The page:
# A very quick 6 second question about boolean algebra.

I was doing a problem, and the distributive problem hit my head, as I kind of blanked out on this one.

Can B'D' + BD be simplified into a smaller equation? Because I'm thinking it's impossible to do so.

(You may be able to apply Demorgan's theorem, but that doesn't really simplify the equation).

[+ is or, * is and, ' is inversion.]

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ranger
Gold Member
Put it in a k-map and you will see why it cant be minimized.

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IMHO, putting it in a k-map shows visually THAT it cannot be minimized, and then only as a sum of products expression. It does not show "why". Also, if simplifying (x^2+2x+1) to (x+1)^2 is acceptable, then AB+A'B' = (A+B')(A'+B) is also simplifying in some sense. I think that "why" in this case is rather
similar to "why" is 7 a prime number. Since the proof and the question are about the same size, there is no "why".

I realise that SOP is fairly standard form, and that that was probably what the question was about but strictly speaking the question needed clarification on what sort of expressions were being considered, and what was considered simple. For understanding of the question, it should be noted that the formula is not-xor, and simple xor expressions (such as parity) are often difficult to express simply using sop format.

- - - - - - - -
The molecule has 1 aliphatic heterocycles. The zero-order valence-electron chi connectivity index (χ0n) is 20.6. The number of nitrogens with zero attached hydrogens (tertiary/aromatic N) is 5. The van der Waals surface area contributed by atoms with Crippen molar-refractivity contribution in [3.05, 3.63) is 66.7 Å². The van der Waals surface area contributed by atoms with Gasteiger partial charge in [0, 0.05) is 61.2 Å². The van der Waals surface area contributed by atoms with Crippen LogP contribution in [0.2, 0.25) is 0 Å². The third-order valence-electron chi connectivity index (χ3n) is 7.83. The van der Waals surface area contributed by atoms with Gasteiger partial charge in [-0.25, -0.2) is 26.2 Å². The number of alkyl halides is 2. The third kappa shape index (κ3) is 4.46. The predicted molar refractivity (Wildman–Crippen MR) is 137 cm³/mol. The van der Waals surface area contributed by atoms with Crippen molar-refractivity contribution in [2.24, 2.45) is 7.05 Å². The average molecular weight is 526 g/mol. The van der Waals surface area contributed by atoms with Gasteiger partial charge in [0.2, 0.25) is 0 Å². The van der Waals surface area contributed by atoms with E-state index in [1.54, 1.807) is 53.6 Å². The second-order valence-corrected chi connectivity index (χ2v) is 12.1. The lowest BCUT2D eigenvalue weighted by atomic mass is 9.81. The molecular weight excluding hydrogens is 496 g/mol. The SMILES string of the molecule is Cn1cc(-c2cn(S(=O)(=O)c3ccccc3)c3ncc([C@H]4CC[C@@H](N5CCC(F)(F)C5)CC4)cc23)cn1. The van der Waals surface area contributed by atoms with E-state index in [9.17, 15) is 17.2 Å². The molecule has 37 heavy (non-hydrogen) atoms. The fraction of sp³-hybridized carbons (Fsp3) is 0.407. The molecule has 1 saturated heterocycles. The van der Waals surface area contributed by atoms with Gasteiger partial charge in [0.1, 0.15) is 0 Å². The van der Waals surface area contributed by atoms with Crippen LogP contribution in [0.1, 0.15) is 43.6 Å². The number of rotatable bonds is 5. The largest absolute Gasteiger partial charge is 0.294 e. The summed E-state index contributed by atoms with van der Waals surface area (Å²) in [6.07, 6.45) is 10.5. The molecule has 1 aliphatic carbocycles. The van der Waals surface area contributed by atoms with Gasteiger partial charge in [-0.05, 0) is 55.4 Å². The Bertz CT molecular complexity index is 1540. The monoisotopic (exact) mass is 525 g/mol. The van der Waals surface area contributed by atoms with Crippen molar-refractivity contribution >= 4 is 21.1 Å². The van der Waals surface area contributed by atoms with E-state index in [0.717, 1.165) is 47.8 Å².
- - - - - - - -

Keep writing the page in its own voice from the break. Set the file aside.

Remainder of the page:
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ranger
Gold Member
IMHO, putting it in a k-map shows visually THAT it cannot be minimized, and then only as a sum of products expression. It does not show "why". Also, if simplifying (x^2+2x+1) to (x+1)^2 is acceptable, then AB+A'B' = (A+B')(A'+B) is also simplifying in some sense. I think that "why" in this case is rather
similar to "why" is 7 a prime number. Since the proof and the question are about the same size, there is no "why".

You do realize that AB+A'B' works out better for design reasons rather than (A+B')(A'+B) right? The latter requires two extra gates (inverters). So for this case, it is in its simplest form.

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You do realize that AB+A'B' works out better for design reasons rather than (A+B')(A'+B) right? The latter requires two extra gates (inverters). So for this case, it is in its simplest form.

"You do realise" that each expression when DIRECTLY implemented requires exactly the same number of gates (A.B)+(A'.B') requires two 'and's, two
inverters, and one 'or', while (A+B').(A'+B) requires two 'or's, two inverters and one 'and'. At least if we are speaking of direct and-or-not gate
implementation.

If you are speaking of some other set, such as nand-only, then neither expression is directly implementable. If we have xor, then (A xor B)'
is simpler than either of the above expressions.

In a "design" situation you often have the inverse of a line available anyway, without having to ask for it, and optimisation of the system as a whole can lead to many decisions that seem strange locally. Also, often a solution involving more gates turns out to be better because it happens to match the particular gates left over in the PGA from building the other parts.

ranger
Gold Member
"You do realise" that each expression when DIRECTLY implemented requires exactly the same number of gates (A.B)+(A'.B') requires two 'and's, two
inverters, and one 'or', while (A+B').(A'+B) requires two 'or's, two inverters and one 'and'. At least if we are speaking of direct and-or-not gate
implementation.
Yup, youre right. For some reason when I was reading you're reply, I was thinking of (AB)' instead of what you wrote - (A'B'). Last edited: